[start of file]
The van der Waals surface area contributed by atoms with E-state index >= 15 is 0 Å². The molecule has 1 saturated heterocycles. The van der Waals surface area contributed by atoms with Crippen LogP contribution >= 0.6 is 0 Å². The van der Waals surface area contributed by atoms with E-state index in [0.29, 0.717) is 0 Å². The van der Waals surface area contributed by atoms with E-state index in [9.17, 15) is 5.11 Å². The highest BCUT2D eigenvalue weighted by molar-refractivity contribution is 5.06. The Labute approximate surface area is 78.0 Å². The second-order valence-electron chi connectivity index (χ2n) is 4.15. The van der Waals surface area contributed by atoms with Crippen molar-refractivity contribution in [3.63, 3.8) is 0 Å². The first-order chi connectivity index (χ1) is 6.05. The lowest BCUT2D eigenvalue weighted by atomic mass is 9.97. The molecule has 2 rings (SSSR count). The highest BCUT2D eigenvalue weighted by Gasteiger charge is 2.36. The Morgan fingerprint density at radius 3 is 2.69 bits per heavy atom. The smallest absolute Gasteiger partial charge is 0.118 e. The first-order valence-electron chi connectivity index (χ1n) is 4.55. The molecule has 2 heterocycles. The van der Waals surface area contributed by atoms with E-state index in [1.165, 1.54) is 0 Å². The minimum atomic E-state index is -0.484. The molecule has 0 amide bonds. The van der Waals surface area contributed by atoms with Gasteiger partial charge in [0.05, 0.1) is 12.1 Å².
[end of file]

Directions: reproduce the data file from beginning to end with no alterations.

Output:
The van der Waals surface area contributed by atoms with E-state index >= 15 is 0 Å². The molecule has 1 saturated heterocycles. The van der Waals surface area contributed by atoms with Crippen LogP contribution >= 0.6 is 0 Å². The van der Waals surface area contributed by atoms with E-state index in [0.29, 0.717) is 0 Å². The van der Waals surface area contributed by atoms with E-state index in [9.17, 15) is 5.11 Å². The highest BCUT2D eigenvalue weighted by molar-refractivity contribution is 5.06. The Labute approximate surface area is 78.0 Å². The second-order valence-electron chi connectivity index (χ2n) is 4.15. The van der Waals surface area contributed by atoms with Crippen molar-refractivity contribution in [3.63, 3.8) is 0 Å². The first-order chi connectivity index (χ1) is 6.05. The lowest BCUT2D eigenvalue weighted by atomic mass is 9.97. The molecule has 2 rings (SSSR count). The highest BCUT2D eigenvalue weighted by Gasteiger charge is 2.36. The Morgan fingerprint density at radius 3 is 2.69 bits per heavy atom. The smallest absolute Gasteiger partial charge is 0.118 e. The first-order valence-electron chi connectivity index (χ1n) is 4.55. The molecule has 2 heterocycles. The van der Waals surface area contributed by atoms with E-state index in [1.165, 1.54) is 0 Å². The minimum atomic E-state index is -0.484. The molecule has 0 amide bonds. The van der Waals surface area contributed by atoms with Gasteiger partial charge in [0.05, 0.1) is 12.1 Å².